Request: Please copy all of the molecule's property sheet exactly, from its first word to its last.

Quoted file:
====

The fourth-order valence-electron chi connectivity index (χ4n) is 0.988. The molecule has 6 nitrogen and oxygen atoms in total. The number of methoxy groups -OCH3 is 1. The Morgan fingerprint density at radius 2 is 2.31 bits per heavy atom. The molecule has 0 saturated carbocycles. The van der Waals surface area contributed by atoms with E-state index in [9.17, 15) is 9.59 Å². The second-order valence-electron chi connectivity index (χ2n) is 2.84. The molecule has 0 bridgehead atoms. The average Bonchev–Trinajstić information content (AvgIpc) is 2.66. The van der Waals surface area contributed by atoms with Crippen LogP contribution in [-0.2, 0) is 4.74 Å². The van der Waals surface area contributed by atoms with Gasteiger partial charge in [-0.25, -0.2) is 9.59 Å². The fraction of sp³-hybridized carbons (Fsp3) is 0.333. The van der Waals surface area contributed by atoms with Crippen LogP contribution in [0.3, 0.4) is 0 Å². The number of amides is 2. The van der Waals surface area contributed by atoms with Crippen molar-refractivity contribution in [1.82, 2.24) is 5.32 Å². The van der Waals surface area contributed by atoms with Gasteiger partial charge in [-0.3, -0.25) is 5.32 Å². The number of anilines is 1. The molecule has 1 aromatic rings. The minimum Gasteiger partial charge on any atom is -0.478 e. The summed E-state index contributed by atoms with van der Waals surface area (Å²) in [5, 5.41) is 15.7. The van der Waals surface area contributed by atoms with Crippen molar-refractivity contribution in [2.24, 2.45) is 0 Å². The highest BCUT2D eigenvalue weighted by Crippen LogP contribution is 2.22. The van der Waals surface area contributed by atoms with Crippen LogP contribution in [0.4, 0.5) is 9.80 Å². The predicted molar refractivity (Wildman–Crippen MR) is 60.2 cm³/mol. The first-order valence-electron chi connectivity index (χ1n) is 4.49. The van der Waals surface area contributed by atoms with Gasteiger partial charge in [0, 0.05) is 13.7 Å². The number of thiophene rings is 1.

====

The fourth-order valence-electron chi connectivity index (χ4n) is 0.988. The molecule has 6 nitrogen and oxygen atoms in total. The number of methoxy groups -OCH3 is 1. The Morgan fingerprint density at radius 2 is 2.31 bits per heavy atom. The molecule has 0 saturated carbocycles. The van der Waals surface area contributed by atoms with E-state index in [9.17, 15) is 9.59 Å². The second-order valence-electron chi connectivity index (χ2n) is 2.84. The molecule has 0 bridgehead atoms. The average Bonchev–Trinajstić information content (AvgIpc) is 2.66. The van der Waals surface area contributed by atoms with Crippen LogP contribution in [-0.2, 0) is 4.74 Å². The van der Waals surface area contributed by atoms with Gasteiger partial charge in [-0.25, -0.2) is 9.59 Å². The fraction of sp³-hybridized carbons (Fsp3) is 0.333. The van der Waals surface area contributed by atoms with Crippen LogP contribution in [0.3, 0.4) is 0 Å². The number of amides is 2. The van der Waals surface area contributed by atoms with Crippen molar-refractivity contribution in [1.82, 2.24) is 5.32 Å². The van der Waals surface area contributed by atoms with Gasteiger partial charge in [-0.3, -0.25) is 5.32 Å². The number of anilines is 1. The molecule has 1 aromatic rings. The minimum Gasteiger partial charge on any atom is -0.478 e. The summed E-state index contributed by atoms with van der Waals surface area (Å²) in [5, 5.41) is 15.7. The van der Waals surface area contributed by atoms with Crippen molar-refractivity contribution in [2.24, 2.45) is 0 Å². The highest BCUT2D eigenvalue weighted by Crippen LogP contribution is 2.22. The van der Waals surface area contributed by atoms with Crippen LogP contribution in [0.4, 0.5) is 9.80 Å². The predicted molar refractivity (Wildman–Crippen MR) is 60.2 cm³/mol. The first-order valence-electron chi connectivity index (χ1n) is 4.49. The van der Waals surface area contributed by atoms with Gasteiger partial charge in [0, 0.05) is 13.7 Å². The number of thiophene rings is 1.